Goldman Sachs CFO Denis Coleman said geopolitical uncertainty stemming in part from conflicts in the Middle East and Ukraine is clouding the macroeconomic outlook despite easing inflation and improvements in certain other market conditions.
Inflation appears to be coming under control globally, credit spreads are tightening and there’s a lot more consensus around interest rates, Coleman said in a wide-ranging talk Tuesday at the Goldman Sachs U.S. Financial Services Conference.
“The bands of variability around some of the macro indicators have been tightening,” Coleman said, noting that the bank’s clients are still seeing opportunities and adjusting their risk profiles. But “while I think it’s a cleaner picture than it was earlier in the year, there’s still pockets of nervousness across the client base.”
Among the bright spots he noted was that the cost of capital for certain transactions is now “something that’s sensible” so you can bring new issue debt transactions and price your acquisitions with a certain “level of certainty.” In the first half of the year transaction volumes plunged in the U.S. as buyers grew more discerning.
Hostilities in Ukraine and the Middle East along with the prospect of the U.S. elections looming next year and questions around the status of U.S.-China relations are part of what he called “residual uncertainty” that is overlaying improved conditions.
Confidence is building around the prospect for deals in 2024 but, in what appeared to be a reference to the Israel-Hamas war, he said the reopening of the equity markets and increased confidence about the prospects for more transactions finding levels that they would clear at ultimately “met with the conflicts in October,” and the momentum slowed, he said. “I think we’ll have a more clear runway in 2024,” he said.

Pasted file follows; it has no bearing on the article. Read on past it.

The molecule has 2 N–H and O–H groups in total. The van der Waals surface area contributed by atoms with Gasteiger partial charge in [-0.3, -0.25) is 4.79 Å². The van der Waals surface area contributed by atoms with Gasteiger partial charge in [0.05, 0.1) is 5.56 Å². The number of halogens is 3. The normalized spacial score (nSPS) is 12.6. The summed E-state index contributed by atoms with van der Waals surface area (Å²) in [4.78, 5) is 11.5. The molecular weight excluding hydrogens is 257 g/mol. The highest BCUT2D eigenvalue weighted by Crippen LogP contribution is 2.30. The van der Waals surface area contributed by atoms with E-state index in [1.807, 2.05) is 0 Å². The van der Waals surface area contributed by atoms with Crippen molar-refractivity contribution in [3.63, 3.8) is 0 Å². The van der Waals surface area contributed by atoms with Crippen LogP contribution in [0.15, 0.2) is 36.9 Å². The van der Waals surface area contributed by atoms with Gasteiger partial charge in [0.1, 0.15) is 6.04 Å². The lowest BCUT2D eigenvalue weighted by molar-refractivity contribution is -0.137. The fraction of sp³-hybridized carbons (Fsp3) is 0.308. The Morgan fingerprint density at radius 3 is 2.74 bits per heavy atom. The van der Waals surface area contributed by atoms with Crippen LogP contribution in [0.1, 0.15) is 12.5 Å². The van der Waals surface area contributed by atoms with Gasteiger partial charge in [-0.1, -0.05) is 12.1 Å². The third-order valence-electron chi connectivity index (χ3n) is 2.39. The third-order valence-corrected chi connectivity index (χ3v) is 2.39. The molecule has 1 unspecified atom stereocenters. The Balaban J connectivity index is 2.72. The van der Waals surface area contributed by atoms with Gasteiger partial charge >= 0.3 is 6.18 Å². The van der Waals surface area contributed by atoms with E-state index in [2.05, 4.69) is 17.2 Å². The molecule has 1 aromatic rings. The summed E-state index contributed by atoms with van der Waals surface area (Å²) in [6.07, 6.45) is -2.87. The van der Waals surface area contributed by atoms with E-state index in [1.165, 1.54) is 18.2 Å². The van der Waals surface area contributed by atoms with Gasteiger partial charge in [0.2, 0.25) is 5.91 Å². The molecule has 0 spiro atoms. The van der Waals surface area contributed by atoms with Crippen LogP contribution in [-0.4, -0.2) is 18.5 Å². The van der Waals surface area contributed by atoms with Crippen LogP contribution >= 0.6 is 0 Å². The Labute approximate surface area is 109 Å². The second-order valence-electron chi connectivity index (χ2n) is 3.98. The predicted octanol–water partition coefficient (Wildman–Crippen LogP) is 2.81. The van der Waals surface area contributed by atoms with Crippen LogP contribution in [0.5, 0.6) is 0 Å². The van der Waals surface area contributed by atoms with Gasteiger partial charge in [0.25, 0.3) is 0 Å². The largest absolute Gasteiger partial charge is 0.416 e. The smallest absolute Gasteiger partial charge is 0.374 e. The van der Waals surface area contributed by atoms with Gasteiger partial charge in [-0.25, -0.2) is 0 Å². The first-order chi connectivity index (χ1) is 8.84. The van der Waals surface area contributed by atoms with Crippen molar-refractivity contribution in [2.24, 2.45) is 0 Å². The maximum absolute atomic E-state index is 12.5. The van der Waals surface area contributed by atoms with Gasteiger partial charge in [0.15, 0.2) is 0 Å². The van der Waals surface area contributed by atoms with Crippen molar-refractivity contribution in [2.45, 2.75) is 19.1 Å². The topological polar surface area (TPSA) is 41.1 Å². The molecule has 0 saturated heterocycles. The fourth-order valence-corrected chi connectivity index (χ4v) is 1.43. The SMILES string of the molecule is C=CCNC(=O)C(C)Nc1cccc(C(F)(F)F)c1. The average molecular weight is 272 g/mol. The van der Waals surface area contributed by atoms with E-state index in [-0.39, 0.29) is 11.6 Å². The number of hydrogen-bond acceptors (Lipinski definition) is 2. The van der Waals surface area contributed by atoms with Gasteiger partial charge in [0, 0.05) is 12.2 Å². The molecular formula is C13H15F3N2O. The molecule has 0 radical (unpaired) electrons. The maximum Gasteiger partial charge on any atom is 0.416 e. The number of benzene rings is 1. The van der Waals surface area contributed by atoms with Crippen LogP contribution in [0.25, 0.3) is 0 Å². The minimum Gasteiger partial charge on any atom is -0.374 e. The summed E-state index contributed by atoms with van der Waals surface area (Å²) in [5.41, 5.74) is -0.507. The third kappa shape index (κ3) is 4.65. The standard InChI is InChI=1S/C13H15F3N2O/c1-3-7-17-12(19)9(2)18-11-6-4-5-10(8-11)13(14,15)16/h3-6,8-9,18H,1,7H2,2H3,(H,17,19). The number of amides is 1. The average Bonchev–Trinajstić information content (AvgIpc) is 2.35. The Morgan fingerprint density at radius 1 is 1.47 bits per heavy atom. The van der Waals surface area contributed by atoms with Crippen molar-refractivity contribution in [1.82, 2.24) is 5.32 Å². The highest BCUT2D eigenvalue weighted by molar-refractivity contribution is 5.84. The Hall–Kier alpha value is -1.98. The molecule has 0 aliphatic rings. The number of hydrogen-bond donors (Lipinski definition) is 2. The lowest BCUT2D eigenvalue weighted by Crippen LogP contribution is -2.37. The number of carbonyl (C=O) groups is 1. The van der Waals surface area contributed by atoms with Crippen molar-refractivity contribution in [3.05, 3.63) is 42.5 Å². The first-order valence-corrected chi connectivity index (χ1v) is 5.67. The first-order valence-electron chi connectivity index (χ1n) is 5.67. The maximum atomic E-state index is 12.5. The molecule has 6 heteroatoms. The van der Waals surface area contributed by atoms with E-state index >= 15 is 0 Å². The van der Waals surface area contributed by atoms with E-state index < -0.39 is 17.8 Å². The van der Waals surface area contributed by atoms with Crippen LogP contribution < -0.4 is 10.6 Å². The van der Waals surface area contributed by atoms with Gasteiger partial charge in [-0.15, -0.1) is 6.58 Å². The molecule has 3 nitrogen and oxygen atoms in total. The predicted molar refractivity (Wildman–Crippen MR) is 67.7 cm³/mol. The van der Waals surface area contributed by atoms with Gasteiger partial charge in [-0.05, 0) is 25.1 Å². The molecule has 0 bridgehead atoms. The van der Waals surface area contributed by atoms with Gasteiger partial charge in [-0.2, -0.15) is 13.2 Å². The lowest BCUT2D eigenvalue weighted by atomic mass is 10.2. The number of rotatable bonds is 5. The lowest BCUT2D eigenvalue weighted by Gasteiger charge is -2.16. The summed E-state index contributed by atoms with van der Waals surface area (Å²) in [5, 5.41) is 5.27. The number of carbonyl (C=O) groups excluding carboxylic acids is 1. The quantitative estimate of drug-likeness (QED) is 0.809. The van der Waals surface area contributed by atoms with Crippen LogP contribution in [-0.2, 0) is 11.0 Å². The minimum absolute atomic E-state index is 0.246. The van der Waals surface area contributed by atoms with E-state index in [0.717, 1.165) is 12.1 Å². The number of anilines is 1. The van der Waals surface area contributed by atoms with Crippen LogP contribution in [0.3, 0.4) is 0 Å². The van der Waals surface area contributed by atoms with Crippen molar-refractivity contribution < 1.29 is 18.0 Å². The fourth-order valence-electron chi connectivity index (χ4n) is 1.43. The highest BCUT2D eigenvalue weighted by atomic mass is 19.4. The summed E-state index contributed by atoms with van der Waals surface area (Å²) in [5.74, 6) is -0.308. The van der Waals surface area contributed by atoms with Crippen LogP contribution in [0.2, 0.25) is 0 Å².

Similarly, with regard to the bank’s outlook on the real estate exposure, Coleman said he felt it was nearing an inflection point. While the bank had been “very, very active” reducing its real estate across asset classes all year, he said it was “getting close to a place where you can sort of work on shedding some of the old exposures but maybe change your orientation with respect to deployment on the forward.”
On the company’s third quarter earnings call in October, Coleman said the bank marked or impaired its commercial real estate exposure in the office space and that it cut $5 billion from its $15 billion in CRE alternative investments over the year. “We're making very, very significant progress against those exposures,” he said.
Coleman’s comments on the CRE outlook Tuesday follow a warning from the Federal Reserve in October that the possibility of large losses in the $24 trillion U.S. commercial real estate market poses a top risk to financial stability, noting rising vacancy rates and slowing rent growth, CFO Dive previously reported.
Goldman Sachs is among many banks that have been grappling with losses related to their commercial real estate exposure this year, in part due to decreased demand for office space in the wake of the shift to hybrid work. In June, Wells Fargo CFO Michael P. Santomassimo said the bank might need to increase its reserves in connection with its commercial real estate exposure.